When mad AIOLOS drags IKAROS down: a new pathogenic mechanism

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The transcription factors IKAROS and AIOLOS (which bear the name of the characters of Greek mythology) regulate the development of lymphocytes. According to Greek mythology, Ikaros had wings that were of feathers and wax; one day, it flew too close to the sun and its wings melted, causing it to fall and die later. Aiolos, on the other hand, was a god of the wind and, by order of the higher-ranking gods, carried violent and stormy winds to cause devastation and despair. In this work of art, the mutant Aiolos loses control and power over stormy winds and chaos. The work illustrates the fallen Ikaros not due to being very close to the sun, but to the result of having been impressed by the mutant Aiolos. Credit: Department of Pediatrics and Developmental Biology, TMDU

Primary immunodeficiencies, such as severe combined immunodeficiency disease (SCID), occur when the immune system does not function properly, leading to increased sensitivity to various infections, autoimmunity, and cancers. Most of these are inherited and have underlying genetic causes. A TMDU team has identified a new disorder resulting from a mutation in a protein called AIOLOS, which works through a previously unknown pathogenic mechanism called heterodimeric interference.

He known as IKAROS zinc finger proteins (IKZFs) is associated with the development of lymphocytes, a type of white blood cell involved in the It means that mutations may be involved in this family deficiencies. To date, most research has focused on the IKAROS protein, encoded by the IKZF1 gene, although it is the basis whereby the IKAROS mutations cause the deficiencies is not yet fully understood. It has also been shown that a mutation in AIOLOS — another member of the IKZF family that is encoded by the IKZF3 gene — causes an inherited immune deficiency. In addition to not functioning properly on its own, the resulting mutant protein interferes with the functioning of the IKAROS protein.

TMDU researchers discovered this new mechanism while investigating the cause of a hereditary B-cell deficiency previously described observed in a family of patients. After sequencing all the genes encoding the proteins, the team focused their research on AIOLOS, as IKAROS is known to be the cause of B cell deficiency. They showed that the mutant form of AIOLOS that there was in this family not only did it not work, but it was actively linked to a DNA sequence different from the normal version of the protein.

They continued to use a mouse model harboring an equivalent AIOLOS mutation identified in patients to outline the underlying pathogenic mechanism. AIOLOS and IKAROS join to form a “heterodimer”. The mutant form of AIOLOS retained the ability to bind IKAROS, but interfered with the normal function of IKAROS and caused the heterodimer to be recruited to the incorrect regions of the genome.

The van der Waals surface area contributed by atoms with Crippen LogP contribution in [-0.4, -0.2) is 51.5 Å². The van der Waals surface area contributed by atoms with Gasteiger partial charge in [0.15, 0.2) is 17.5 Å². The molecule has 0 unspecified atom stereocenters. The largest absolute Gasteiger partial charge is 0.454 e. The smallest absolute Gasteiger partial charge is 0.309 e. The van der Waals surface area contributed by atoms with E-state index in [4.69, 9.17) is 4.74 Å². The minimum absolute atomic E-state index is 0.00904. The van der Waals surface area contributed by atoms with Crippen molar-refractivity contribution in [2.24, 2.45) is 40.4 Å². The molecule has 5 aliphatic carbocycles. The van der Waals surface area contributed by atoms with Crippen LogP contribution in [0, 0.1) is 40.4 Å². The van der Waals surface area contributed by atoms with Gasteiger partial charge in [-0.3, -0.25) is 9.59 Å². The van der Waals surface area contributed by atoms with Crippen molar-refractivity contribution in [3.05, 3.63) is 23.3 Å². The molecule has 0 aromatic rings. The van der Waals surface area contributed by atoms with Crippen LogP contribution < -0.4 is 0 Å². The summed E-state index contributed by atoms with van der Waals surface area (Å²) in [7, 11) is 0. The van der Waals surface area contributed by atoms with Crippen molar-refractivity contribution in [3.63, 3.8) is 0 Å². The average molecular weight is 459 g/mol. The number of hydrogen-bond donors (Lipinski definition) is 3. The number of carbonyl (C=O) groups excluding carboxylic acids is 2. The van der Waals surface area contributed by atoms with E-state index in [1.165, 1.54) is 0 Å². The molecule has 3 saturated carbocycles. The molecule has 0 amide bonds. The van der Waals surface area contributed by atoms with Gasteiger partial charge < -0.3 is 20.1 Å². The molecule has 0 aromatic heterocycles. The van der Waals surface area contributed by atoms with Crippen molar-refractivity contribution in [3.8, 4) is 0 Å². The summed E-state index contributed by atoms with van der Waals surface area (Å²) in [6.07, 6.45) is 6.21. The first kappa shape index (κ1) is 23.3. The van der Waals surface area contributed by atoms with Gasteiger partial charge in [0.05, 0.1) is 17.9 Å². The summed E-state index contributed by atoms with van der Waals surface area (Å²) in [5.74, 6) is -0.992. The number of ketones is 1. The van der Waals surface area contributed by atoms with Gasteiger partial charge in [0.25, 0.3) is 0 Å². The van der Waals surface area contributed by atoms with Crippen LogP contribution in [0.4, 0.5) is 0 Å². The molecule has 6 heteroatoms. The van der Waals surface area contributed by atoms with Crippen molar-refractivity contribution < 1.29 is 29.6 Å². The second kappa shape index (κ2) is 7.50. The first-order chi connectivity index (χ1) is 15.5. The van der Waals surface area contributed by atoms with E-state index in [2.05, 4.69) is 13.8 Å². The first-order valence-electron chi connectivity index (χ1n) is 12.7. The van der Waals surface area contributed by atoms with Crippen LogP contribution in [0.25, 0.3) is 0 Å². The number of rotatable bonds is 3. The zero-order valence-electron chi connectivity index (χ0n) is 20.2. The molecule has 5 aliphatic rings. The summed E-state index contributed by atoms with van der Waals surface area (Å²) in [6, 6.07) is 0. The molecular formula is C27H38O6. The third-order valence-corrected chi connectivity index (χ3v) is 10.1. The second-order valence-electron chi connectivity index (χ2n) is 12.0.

When mad AIOLOS drags IKAROS down: a new pathogenic mechanism

AIOLOS forms a heterodimer with its partner IKAROS. They comprise a complex of transcription factors that regulate the genes involved in lymphocyte development. In patients and the mouse model that mimics the patient, mutant AIOLOS forms heterodimerally with IKAROS and interferes with its function by blocking AIOLOS-IKAROS junctions at their physiological binding sites and sequestering IKAROS at non-physiological junction regions in shape. of heterodimers. Credit: Department of Pediatrics and Developmental Biology, TMDU

“This is a new pathogenic mechanism we call heterodimeric interference,” says lead author Motoi Yamashita, “where a mutant protein in a heterodimer hijacks the function of the normal partner protein.”

The team was able to rescue part of the immune function of the mouse model by eliminating the dimerization domain of the AIOLOS mutant.

“Being able to rescue the phenotype in our indicates a potential therapeutic approach, “says Tomohiro Morio, lead author.” Suppression of the domain responsible for binding IKAROS in the AIOLOS mutant could improve the immunodeficiency observed in patients “.

The discovery of this new pathogenic mechanism, heterodimeric interference, may help shed light on many other disease processes such as autoimmunity and the development of cancer, where mutant proteins act in the same way.


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More information:
Motoi Yamashita et al, a variant in human AIOLOS impaired adaptive immunity by interfering with IKAROS, Immunology of nature (2021). DOI: 10.1038 / s41590-021-00951-z

Provided by Tokyo Medical and Dental University

Citation: When Crazy AIOLOS Drags IKAROS Down: A New Pathogenic Mechanism (2021, July 16) Retrieved July 17, 2021 at https://medicalxpress.com/news/2021-07-mad-aiolos-ikaros-pathogenic- mechanism.html

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